If ever there was a case for ray tracing, Control is it. The geometrically flawless Oldest House glimmers like nothing else when in Graphics mode. With so many office hallways lined by floor to ceiling windows, you do admittedly lose a lot of the vibe when you move away from Graphics. The second DLC, AWE, is an especially great showpiece as it focuses so much on light and dark contrasts. 

The good thing is at least in Performance mode, you're not getting a bad image either. It's on par with the last-gen version in terms of textures, which were already quite good looking, only now it runs smoother with the improved frame rate. That gives players two modes, each better than the old version.

While the visual enhancements look great, perhaps the best part of all is just how fast the game loads everything. From start menu to saved checkpoint, it takes about 10 seconds, while fast traveling routinely takes just a half to a third of that. All that stuttering players grew familiar with before is gone now as well. I ran the game through something like a QA trial, trying to get it to freeze, and I never could.

Conversely, I did still have some issues in the form of game crashes, which are actually a new issue, but they only cropped up when I would move back and forth between the two presentation modes several times in short succession. 

Control: Ultimate Edition Xbox Series X Review — The Bottom Line


  • One of the best games of the last generation made prettier
  • All the DLC packaged in despite the lower price tag
  • Ray tracing and 60 fps modes each dazzle
  • Stuttering issue is fixed


  • Game crashes can still occur, usually when swapping between presentation modes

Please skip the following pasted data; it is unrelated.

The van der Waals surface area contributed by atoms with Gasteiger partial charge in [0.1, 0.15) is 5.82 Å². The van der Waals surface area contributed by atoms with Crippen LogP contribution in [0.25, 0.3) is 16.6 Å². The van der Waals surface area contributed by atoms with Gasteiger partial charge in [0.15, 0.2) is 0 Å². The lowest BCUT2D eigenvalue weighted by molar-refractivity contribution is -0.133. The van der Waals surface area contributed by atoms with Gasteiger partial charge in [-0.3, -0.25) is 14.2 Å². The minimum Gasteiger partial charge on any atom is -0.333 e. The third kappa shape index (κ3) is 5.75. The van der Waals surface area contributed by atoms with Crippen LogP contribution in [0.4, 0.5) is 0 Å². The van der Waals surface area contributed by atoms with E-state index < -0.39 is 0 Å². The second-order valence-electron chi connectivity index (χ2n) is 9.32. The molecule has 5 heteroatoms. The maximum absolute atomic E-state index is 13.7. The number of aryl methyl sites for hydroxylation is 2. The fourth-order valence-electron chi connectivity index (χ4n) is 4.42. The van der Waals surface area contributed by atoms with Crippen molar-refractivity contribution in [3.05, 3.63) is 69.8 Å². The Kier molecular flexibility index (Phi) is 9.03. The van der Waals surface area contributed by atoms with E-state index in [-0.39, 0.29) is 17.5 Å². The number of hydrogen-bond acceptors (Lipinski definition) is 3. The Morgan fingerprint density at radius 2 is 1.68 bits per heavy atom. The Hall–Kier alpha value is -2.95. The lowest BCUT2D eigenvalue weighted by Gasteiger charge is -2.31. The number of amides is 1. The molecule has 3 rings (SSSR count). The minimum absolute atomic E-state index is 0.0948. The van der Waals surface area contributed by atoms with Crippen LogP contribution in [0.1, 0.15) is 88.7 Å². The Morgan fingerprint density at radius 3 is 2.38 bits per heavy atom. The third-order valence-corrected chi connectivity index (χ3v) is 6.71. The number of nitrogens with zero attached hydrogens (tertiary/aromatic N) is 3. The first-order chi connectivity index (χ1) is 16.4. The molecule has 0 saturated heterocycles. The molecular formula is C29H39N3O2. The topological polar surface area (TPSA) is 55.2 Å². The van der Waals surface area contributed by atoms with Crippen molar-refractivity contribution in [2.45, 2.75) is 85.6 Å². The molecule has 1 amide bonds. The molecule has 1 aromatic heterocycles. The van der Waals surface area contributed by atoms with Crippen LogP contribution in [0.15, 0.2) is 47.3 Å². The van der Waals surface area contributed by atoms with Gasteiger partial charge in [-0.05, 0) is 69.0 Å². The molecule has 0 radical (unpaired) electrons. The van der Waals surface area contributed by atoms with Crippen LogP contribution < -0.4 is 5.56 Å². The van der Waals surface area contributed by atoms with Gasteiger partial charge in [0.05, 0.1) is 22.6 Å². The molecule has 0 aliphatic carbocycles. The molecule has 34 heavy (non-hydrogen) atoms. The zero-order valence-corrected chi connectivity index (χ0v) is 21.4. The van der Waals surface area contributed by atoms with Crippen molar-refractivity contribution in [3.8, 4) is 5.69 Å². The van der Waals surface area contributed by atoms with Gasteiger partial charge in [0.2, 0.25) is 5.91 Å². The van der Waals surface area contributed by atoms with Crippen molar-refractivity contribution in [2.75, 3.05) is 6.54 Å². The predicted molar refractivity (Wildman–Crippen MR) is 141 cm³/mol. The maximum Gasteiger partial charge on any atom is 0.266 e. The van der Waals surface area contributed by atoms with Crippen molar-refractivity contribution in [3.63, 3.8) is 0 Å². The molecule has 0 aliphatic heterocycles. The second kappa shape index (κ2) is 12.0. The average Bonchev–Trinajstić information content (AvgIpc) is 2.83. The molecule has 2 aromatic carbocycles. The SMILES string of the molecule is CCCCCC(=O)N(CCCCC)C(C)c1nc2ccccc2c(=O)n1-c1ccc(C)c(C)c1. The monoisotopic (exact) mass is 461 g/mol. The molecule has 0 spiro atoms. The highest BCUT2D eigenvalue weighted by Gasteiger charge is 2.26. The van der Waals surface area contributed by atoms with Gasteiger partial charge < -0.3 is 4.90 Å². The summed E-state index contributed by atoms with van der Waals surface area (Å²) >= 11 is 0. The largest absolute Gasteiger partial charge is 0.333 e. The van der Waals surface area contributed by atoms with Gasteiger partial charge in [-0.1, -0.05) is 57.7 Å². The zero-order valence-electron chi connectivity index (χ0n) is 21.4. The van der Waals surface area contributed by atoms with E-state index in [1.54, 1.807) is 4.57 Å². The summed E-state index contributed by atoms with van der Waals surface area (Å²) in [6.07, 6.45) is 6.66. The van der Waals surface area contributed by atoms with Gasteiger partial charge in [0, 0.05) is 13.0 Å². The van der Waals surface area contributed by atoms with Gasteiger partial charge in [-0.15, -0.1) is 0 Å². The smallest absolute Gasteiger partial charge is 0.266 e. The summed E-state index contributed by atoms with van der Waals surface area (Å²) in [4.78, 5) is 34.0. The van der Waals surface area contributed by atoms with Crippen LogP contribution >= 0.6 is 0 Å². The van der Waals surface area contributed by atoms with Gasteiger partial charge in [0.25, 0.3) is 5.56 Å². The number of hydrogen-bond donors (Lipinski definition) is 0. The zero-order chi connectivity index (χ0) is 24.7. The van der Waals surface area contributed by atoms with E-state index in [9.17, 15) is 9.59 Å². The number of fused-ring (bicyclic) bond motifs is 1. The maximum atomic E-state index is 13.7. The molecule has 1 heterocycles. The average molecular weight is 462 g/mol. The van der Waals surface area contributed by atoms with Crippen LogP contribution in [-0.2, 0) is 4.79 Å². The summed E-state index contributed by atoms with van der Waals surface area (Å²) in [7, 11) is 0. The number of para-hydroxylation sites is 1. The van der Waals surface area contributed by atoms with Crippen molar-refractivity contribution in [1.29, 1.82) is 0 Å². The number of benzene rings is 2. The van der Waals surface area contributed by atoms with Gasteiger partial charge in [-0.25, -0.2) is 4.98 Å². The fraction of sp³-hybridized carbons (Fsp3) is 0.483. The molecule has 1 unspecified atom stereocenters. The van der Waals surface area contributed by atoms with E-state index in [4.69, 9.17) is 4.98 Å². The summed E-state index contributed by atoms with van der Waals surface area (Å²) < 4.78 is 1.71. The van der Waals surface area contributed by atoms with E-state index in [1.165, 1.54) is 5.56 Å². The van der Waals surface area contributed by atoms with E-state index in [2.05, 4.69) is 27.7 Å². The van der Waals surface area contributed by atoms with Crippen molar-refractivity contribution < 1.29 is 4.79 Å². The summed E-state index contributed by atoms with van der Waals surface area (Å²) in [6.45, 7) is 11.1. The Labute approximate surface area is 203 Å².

The inherent power of the Xbox Series X (and presumably other new-gen consoles) has already fixed the last-gen version of Control's stuttering issue, so perhaps you needn't buy into this new-gen version. But few games have such a strong case for ray tracing as Control has. If you've already upgraded your console and you want to see it show off what it can do, Control: Ultimate Edition is an early showpiece for the generation.

Its upgrades are apparent and fit perfectly for the game's lightning-quick gunplay and gorgeous world. And if you missed the game or any of its DLCs until now, then you should absolutely start here for the complete, most impressive version of the best games in recent years.

[Note: 505 Games provided the copy of Control: Ultimate Edition used for this review.]

Our Rating
Control was one of 2019's best games, with the only pervasive issue being that consoles couldn't always run the ambitious game so well. That's all changed.
Reviewed On: Series X


Mark is a dad, husband, bicyclist, animal rights activist, and a gamer, of course. You can find him on all platforms covering co-op, indies, horror, battle royale, or whatever else he's obsessing over right now. In addition to GameSkinny, he's been published on GameSpot, IGN, GamesRadar, EGM, Escapist, Official Xbox Magazine, and a bunch of other great outlets.

Published Jul. 1st 2021